|How to Share Your Science
Sharing Science -
Discoveries on Display
In this science communication (scicom) series, members of the Division for Strategic Public Relations suggest ways UTokyo researchers can share their expertise beyond their professional circle. Today we’re going to explore how museums and installations can bring your research to new audiences in fun and exciting ways.
Young and old alike, everybody loves a good museum. They’re a great way to spend a day when you’re on holiday at home or abroad. And there are many kinds, each catering to different interests: Science, social or ancient or natural history, fashion — there’s something for everyone. Museums are often some of the most popular tourist destinations, meaning they provide a great audience for the items exhibited within. But what’s this got to do with you?
Well, the objects on display don’t put themselves there. People have carefully chosen specific items they think convey a piece of a story, told by an exhibition. These people are called curators, and a long time ago, I was lucky enough to be a curator of contemporary science at the London Science Museum. There I learned, amongst other things, the benefits to researchers of having objects related to their research on display. Researchers like you.
A popular museum can receive millions of visitors each year; that means approximately twice that many millions of eyes could gaze upon something you have lovingly created. And items on display always have accompanying text (in museum vernacular we call that interpretation) — this would reference your research and your department. I’m sure you all have fond memories of visiting museums throughout your lives. Imagine inspiring a child into exploring your field of research because of something cool they saw on display.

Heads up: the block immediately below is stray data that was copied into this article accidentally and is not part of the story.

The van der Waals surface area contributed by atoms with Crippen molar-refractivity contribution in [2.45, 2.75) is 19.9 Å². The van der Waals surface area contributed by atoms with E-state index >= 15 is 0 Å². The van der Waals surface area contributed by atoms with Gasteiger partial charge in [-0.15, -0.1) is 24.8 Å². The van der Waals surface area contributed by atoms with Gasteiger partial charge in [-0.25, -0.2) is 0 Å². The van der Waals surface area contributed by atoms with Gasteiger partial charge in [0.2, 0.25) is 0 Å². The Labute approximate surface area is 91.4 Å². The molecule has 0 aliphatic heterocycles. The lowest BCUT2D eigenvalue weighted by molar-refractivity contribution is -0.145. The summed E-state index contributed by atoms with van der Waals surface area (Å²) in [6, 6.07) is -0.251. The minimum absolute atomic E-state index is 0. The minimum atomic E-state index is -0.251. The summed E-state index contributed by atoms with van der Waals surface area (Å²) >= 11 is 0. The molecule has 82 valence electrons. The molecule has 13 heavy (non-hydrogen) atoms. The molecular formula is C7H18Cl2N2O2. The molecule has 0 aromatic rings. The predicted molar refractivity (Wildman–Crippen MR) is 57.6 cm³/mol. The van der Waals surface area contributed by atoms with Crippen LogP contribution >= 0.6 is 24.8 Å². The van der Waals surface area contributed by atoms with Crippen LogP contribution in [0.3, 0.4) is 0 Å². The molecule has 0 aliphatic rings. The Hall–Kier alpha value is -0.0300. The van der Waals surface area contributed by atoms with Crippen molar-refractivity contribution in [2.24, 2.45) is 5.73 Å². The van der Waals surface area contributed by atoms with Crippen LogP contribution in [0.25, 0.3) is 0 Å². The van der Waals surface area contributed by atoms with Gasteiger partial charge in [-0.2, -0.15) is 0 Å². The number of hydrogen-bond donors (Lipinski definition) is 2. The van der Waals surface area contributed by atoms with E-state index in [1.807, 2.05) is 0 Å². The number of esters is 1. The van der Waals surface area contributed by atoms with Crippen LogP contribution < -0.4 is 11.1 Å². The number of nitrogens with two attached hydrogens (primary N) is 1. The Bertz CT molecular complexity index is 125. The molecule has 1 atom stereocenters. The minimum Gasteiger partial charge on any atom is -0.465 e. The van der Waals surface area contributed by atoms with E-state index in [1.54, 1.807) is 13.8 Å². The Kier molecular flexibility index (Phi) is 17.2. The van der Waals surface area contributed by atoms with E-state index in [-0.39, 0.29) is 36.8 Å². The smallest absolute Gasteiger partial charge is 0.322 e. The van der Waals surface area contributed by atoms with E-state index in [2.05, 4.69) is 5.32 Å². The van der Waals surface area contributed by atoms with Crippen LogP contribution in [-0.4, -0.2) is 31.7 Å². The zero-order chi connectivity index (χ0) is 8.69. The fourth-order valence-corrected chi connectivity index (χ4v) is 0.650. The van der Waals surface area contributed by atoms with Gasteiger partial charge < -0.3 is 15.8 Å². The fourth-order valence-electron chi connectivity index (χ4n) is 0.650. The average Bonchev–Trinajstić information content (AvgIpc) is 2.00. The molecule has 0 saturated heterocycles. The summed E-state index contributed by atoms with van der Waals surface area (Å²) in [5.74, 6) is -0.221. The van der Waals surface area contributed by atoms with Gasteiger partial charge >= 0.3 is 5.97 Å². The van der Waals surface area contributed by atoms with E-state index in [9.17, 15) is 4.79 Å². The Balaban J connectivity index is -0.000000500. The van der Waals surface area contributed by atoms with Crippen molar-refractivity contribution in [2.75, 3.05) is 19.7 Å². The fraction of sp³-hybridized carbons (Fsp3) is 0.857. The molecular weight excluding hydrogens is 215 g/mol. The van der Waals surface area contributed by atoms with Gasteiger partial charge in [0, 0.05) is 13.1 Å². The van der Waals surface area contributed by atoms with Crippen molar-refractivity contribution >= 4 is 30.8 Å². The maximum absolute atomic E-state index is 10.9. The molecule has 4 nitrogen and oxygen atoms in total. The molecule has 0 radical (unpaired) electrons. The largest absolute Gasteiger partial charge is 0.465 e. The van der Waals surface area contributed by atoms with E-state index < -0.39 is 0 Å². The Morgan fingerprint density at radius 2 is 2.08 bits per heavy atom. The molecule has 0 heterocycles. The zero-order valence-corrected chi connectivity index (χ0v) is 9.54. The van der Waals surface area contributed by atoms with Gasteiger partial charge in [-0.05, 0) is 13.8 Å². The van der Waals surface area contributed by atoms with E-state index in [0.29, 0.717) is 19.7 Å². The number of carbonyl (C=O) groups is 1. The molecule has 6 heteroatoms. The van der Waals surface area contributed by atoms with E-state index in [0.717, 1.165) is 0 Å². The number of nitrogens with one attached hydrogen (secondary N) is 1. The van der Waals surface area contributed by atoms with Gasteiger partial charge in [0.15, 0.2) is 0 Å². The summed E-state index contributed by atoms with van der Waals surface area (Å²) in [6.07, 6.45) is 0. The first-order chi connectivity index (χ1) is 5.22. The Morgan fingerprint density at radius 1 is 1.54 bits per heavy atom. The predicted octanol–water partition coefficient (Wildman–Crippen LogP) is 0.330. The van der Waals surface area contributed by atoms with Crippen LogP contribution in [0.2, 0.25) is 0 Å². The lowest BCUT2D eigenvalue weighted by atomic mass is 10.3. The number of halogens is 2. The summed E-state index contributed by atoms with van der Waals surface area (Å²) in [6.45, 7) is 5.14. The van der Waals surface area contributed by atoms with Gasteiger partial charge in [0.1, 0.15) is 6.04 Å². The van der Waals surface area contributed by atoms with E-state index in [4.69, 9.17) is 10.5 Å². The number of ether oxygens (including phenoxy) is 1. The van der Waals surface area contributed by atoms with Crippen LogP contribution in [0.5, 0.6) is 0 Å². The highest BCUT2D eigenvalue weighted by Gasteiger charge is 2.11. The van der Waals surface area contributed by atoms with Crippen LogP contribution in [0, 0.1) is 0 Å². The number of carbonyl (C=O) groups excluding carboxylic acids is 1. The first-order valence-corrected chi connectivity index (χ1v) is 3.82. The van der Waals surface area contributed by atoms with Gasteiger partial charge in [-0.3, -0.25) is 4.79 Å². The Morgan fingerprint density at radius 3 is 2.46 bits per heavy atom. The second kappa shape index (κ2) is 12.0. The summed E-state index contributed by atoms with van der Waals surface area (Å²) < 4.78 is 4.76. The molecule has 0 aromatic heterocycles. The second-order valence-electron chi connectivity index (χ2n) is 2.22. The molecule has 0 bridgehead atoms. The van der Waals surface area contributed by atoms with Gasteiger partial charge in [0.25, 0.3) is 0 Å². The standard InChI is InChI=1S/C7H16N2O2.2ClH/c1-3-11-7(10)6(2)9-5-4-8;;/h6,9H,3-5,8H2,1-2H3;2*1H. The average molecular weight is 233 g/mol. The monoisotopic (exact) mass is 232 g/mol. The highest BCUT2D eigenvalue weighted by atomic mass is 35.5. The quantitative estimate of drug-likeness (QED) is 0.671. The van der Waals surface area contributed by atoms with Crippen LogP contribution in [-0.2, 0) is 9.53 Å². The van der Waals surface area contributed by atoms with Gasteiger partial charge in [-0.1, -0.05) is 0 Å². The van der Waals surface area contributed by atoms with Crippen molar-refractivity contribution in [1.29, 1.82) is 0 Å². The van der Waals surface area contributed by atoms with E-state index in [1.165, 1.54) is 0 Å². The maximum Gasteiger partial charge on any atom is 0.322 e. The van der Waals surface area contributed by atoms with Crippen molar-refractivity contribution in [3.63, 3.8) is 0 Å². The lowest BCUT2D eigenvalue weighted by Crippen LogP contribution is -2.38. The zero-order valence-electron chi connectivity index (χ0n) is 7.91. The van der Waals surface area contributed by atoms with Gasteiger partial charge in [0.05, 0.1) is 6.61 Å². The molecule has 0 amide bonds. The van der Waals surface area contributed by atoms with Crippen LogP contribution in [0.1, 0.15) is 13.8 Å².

However, not all research necessarily involves physical objects, which could include both items studied as well as items created for purpose of study. And there are many properties of objects that might make them desirable for inclusion in a museum exhibition, including size, aesthetics, and whether there is an interesting story behind the object in question. Sometimes objects relating to sciences such as physics can be difficult as they might be too small to see, or they might just be a metallic box. But if something is interesting to you, it is probably also interesting to someone else.
As with many things in life, do your homework and persevere. You could start by thinking about what museums might be interested in your research. Then explore online or in person the kinds of displays they have: Do they display big things, small things, new things, old things, and so on. If you investigate a little before contacting any curatorial staff, then it should be easier to pitch an idea to them — at the very least they will take you seriously.
Most often a museum will not list its curators or their contact details online, but the general information staff should be able to put you in touch with someone if you ask to speak with a curator of a certain subject area; for example, meteorites, Edo era, Italian formal dress — you get the idea. When you get to speak to a curator, you could tell them about the area of the museum you think your research object might be suitable for. Sometimes displays within exhibitions are changed often, and sometimes not. Luck is always a factor. But curators are always looking out for more things, and it’s a good way to start the conversation.
Patience is important, as museums usually plan exhibitions years in advance. This also means that they frequently borrow objects from researchers for periods of time ranging from a few months to many years. But if you have something you want to show to the world, and if you think other people will find it interesting, then there’s a good chance that a museum somewhere in Japan or abroad would be keen to display that something too.
When researchers do get to have something put on display in an exhibition, the feeling can be amazing.Curators take time to write interesting facts about the objects from their prior conversations with the researcher. Often the item will tell part of a story and it can feel very significant when exhibited like that.
Ultimately, having items on display in museums gets you great coverage for very little effort.